Question: My wife and I wrote basic wills many years ago. I would now like to change the percentages of shares I leave behind to my children. However, my life-long family’s lawyer tells me I can’t change my will. Am I bound to leave everything equally to my children?
Answer: Asking for a second opinion was smart. Rather than offering unbiased advice, your former lawyer was simply trying to “keep the peace” in your family. The truth is: you can change your will at any time.
I had the chance to review your basic wills. Your wife and you left everything to one another. Your kids are listed as equal alternate recipients. There are certain trusts available, where alternate recipients are “locked in”, preventing spouses from changing the plan. You did not have such a trust.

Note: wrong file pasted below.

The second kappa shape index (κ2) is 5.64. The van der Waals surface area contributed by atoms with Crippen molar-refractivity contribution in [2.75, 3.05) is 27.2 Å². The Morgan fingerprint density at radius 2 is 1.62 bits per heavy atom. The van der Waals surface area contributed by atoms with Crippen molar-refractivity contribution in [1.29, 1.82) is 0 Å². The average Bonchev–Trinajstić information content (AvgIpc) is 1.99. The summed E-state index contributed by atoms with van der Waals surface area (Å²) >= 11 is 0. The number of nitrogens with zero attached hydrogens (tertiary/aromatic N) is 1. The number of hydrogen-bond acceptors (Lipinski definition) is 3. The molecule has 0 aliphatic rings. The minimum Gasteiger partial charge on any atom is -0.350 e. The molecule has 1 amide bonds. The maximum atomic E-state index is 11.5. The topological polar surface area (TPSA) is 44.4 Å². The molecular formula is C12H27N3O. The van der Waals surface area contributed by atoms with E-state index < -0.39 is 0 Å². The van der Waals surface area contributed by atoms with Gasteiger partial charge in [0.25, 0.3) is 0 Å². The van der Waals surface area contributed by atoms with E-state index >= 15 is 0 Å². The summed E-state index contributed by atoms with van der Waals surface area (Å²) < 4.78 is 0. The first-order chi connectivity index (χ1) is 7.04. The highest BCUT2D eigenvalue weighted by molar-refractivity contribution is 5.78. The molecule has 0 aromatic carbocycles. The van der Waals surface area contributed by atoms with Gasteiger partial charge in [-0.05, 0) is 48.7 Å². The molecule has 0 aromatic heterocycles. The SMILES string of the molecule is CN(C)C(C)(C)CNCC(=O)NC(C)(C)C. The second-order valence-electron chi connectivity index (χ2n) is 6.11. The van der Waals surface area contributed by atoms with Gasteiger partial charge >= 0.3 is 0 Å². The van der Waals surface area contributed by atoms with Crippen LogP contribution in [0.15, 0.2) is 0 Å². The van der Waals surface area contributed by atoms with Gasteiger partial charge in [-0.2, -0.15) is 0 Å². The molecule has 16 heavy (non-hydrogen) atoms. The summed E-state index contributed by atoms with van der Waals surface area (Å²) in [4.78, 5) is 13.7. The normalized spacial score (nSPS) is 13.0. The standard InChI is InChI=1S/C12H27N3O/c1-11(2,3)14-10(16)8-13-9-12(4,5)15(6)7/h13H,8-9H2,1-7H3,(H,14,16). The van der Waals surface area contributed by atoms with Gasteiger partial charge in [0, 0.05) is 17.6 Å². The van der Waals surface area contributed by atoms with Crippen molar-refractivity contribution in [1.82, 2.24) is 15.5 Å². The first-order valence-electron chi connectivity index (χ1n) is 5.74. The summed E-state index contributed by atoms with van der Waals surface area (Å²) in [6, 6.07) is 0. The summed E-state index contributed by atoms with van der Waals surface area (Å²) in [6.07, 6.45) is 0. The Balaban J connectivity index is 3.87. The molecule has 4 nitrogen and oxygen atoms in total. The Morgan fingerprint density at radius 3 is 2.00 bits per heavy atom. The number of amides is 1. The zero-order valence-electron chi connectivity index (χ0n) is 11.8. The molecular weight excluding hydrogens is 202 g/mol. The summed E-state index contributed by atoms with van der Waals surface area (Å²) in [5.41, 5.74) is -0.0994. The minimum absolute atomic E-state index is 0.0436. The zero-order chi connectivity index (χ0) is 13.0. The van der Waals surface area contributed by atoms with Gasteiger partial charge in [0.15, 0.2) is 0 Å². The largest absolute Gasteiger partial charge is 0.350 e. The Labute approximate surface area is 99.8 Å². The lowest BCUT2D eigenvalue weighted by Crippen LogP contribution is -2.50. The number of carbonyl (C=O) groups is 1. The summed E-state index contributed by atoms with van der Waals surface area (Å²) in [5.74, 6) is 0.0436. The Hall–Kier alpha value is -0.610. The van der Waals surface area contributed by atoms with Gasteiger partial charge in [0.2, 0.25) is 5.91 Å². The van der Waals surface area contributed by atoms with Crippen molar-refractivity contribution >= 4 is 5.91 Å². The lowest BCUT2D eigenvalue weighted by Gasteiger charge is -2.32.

In fact, because you both owned all assets jointly, everything is yours now. You decide who gets your assets. Choose children, charities, or friends, because, you are not stuck with your old will.
Your kids need to stay on your good side, if they wish to stay in your will. This is good advice for all of us.
Attorney James Haroutunian practices real estate law, including estate planning. Contact him at www.hlawoffice.com with questions or at the Haroutunian Law Office at 790 Boston Road, Billerica, 978-671-0711 or email at firstname.lastname@example.org.